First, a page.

There was a 119 percent increase in hanging/suffocation suicides among 10- to 14-year-old girls, according to the report. However, for boys, guns were still the most common method.
In 2004, 161,000 youths between the ages of 10 and 24 showed up in emergency rooms across the country with self-inflicted injuries, the report added.
"Today's findings alert us that [the] CDC, along with others in the field of suicide prevention, need to work harder to prevent the underlying causes of suicide," Arias said. "We believe that there is urgent need for broader prevention measures that address the needs of youth."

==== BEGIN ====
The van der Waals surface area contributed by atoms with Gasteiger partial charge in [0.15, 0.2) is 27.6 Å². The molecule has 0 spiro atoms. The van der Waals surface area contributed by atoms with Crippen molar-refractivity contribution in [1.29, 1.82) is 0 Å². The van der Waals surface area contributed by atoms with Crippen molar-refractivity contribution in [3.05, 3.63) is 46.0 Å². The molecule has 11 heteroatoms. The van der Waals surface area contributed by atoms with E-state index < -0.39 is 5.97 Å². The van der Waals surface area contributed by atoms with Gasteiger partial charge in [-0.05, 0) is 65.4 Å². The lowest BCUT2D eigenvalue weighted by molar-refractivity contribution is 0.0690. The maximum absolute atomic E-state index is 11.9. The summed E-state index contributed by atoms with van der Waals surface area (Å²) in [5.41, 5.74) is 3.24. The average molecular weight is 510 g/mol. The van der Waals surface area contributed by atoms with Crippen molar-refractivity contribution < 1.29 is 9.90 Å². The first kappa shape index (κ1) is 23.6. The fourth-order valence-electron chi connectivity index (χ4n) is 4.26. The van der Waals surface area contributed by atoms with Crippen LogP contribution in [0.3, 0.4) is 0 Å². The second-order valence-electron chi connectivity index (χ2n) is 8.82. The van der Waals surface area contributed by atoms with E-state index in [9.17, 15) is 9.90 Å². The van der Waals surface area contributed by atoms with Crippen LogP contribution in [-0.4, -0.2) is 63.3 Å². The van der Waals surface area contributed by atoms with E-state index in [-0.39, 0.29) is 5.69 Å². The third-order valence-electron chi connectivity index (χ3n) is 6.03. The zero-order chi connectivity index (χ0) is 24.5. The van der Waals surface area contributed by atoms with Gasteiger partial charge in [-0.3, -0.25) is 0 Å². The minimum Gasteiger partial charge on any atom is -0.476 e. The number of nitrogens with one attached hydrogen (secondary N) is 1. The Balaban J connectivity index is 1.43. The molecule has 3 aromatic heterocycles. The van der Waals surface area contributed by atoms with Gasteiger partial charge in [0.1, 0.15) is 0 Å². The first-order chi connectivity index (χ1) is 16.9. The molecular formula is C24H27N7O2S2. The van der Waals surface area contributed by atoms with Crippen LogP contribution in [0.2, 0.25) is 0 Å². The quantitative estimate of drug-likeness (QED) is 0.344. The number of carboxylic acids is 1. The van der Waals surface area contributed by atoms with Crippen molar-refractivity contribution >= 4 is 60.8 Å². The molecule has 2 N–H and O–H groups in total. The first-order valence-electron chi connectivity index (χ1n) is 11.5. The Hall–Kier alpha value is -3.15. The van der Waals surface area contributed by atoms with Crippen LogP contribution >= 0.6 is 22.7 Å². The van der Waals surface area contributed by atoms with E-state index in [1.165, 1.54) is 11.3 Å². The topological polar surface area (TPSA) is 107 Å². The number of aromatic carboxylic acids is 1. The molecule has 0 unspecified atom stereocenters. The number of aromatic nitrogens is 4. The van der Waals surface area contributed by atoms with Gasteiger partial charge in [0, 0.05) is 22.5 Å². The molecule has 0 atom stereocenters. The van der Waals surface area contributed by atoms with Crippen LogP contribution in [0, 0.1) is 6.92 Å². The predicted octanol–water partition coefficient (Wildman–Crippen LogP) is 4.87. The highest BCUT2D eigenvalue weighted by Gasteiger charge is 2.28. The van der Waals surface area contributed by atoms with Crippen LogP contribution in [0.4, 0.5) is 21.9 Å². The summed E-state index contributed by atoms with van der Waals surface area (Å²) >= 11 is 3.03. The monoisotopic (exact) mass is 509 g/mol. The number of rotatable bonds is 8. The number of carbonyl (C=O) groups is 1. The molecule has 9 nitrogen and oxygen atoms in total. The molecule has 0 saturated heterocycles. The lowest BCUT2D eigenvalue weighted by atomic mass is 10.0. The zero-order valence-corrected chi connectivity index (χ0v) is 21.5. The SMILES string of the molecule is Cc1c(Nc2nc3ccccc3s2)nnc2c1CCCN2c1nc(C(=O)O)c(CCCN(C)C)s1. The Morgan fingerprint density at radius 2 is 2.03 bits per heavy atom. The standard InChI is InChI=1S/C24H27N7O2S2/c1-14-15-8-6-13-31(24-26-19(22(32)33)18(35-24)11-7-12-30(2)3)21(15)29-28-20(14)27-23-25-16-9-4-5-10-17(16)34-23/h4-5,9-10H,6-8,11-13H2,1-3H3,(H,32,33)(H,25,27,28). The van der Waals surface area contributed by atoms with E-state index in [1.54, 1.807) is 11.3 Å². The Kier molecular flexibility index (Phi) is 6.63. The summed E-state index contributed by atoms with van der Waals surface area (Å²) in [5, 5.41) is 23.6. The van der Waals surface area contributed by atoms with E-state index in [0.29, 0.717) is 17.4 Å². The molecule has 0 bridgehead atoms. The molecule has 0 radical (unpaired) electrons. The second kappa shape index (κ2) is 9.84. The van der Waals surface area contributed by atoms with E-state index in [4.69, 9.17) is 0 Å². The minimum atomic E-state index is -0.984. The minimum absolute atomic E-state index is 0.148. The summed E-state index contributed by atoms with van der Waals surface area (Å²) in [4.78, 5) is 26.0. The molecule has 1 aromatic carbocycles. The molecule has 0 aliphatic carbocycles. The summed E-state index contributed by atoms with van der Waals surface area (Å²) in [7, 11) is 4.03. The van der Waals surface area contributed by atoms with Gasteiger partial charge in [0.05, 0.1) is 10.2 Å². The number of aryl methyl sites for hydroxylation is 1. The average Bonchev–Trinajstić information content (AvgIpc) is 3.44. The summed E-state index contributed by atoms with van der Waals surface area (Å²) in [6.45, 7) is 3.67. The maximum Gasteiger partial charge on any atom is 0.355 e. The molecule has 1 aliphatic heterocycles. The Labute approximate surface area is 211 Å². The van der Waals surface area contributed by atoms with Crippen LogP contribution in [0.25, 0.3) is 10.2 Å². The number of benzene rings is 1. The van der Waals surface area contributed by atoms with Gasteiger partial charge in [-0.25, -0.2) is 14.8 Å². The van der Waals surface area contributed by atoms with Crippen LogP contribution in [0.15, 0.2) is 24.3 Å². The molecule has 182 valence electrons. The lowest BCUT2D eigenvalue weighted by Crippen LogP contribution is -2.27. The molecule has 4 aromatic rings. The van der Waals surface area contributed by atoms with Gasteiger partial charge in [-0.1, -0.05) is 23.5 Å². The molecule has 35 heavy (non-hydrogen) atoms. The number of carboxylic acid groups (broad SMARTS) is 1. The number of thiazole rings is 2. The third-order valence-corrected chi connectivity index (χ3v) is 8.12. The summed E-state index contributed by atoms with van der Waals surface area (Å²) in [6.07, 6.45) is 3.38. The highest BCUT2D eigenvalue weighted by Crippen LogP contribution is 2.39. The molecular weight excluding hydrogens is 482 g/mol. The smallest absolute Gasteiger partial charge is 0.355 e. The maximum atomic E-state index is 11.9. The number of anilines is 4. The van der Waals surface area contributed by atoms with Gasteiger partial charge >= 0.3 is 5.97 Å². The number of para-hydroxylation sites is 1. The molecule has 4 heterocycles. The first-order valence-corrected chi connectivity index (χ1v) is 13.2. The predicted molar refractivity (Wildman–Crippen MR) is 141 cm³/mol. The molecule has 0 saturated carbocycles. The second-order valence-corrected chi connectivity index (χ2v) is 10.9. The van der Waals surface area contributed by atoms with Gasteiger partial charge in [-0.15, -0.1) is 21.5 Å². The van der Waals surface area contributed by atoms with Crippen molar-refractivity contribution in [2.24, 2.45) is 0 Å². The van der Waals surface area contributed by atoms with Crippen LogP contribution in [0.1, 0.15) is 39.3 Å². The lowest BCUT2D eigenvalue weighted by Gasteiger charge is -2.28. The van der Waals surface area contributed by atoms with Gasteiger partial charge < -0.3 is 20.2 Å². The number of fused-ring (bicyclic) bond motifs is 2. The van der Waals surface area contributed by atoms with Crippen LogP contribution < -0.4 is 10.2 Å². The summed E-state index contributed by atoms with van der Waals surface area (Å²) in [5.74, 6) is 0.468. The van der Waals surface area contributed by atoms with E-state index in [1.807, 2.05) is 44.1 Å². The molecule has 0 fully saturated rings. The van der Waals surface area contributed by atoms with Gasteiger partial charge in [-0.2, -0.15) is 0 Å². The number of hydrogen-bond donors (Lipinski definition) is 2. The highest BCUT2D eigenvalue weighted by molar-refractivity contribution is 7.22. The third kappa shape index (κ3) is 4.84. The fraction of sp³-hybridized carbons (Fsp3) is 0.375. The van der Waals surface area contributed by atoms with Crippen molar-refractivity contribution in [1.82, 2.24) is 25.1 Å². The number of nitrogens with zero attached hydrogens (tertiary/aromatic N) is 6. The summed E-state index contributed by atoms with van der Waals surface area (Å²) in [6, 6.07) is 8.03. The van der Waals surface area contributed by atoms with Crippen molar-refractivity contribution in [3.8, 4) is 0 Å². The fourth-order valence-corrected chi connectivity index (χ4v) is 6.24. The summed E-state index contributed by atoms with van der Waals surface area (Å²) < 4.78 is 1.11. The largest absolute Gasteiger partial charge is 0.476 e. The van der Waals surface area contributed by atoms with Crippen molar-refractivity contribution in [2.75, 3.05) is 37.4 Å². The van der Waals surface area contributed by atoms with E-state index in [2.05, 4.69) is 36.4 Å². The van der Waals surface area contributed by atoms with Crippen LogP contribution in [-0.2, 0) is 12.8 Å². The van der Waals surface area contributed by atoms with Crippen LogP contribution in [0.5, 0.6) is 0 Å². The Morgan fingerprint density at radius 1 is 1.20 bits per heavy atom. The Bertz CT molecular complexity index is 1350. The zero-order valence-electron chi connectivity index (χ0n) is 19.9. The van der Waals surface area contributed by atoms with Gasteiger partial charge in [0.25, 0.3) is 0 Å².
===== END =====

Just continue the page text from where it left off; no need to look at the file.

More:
For more on teen suicide, visit Safe Youth.
SOURCES: Sept. 6, 2007, teleconference with: Ileana Arias, Ph.D., director, U.S. Centers for Disease Control and Prevention, National Center for Injury Prevention and Control; Thomas Laughren, M.D., director, Division of Psychiatry Products, Center for Drug Evaluation and Research, U.S. Food and Drug Administration; Benjamin N. Shain, M.D., Ph.D., associate professor, psychiatry, Northwestern University, Evanston, Ill., and liaison, American Academy of Child and Adolescent Psychiatry; Sept. 7, 2007, Morbidity and Mortality Weekly Report
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